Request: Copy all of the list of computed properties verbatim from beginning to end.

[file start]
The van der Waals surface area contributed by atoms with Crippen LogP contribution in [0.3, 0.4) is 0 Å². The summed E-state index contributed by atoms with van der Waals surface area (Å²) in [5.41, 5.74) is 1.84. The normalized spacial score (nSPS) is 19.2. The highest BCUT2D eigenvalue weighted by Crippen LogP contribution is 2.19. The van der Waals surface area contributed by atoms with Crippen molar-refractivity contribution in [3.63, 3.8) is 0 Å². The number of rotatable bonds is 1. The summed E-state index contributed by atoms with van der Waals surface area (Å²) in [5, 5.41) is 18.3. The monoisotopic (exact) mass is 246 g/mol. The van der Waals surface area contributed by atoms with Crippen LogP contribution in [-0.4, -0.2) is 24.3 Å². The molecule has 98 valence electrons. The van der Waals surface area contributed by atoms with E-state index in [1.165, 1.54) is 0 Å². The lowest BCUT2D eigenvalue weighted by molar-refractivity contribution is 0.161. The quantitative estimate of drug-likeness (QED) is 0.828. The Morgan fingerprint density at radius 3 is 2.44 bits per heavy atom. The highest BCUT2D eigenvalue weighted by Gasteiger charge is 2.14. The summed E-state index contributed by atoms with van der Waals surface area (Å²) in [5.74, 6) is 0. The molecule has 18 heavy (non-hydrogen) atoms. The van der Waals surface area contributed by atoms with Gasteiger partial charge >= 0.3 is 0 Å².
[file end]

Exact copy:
The van der Waals surface area contributed by atoms with Crippen LogP contribution in [0.3, 0.4) is 0 Å². The summed E-state index contributed by atoms with van der Waals surface area (Å²) in [5.41, 5.74) is 1.84. The normalized spacial score (nSPS) is 19.2. The highest BCUT2D eigenvalue weighted by Crippen LogP contribution is 2.19. The van der Waals surface area contributed by atoms with Crippen molar-refractivity contribution in [3.63, 3.8) is 0 Å². The number of rotatable bonds is 1. The summed E-state index contributed by atoms with van der Waals surface area (Å²) in [5, 5.41) is 18.3. The monoisotopic (exact) mass is 246 g/mol. The van der Waals surface area contributed by atoms with Crippen LogP contribution in [-0.4, -0.2) is 24.3 Å². The molecule has 98 valence electrons. The van der Waals surface area contributed by atoms with E-state index in [1.165, 1.54) is 0 Å². The lowest BCUT2D eigenvalue weighted by molar-refractivity contribution is 0.161. The quantitative estimate of drug-likeness (QED) is 0.828. The Morgan fingerprint density at radius 3 is 2.44 bits per heavy atom. The highest BCUT2D eigenvalue weighted by Gasteiger charge is 2.14. The summed E-state index contributed by atoms with van der Waals surface area (Å²) in [5.74, 6) is 0. The molecule has 18 heavy (non-hydrogen) atoms. The van der Waals surface area contributed by atoms with Gasteiger partial charge >= 0.3 is 0 Å².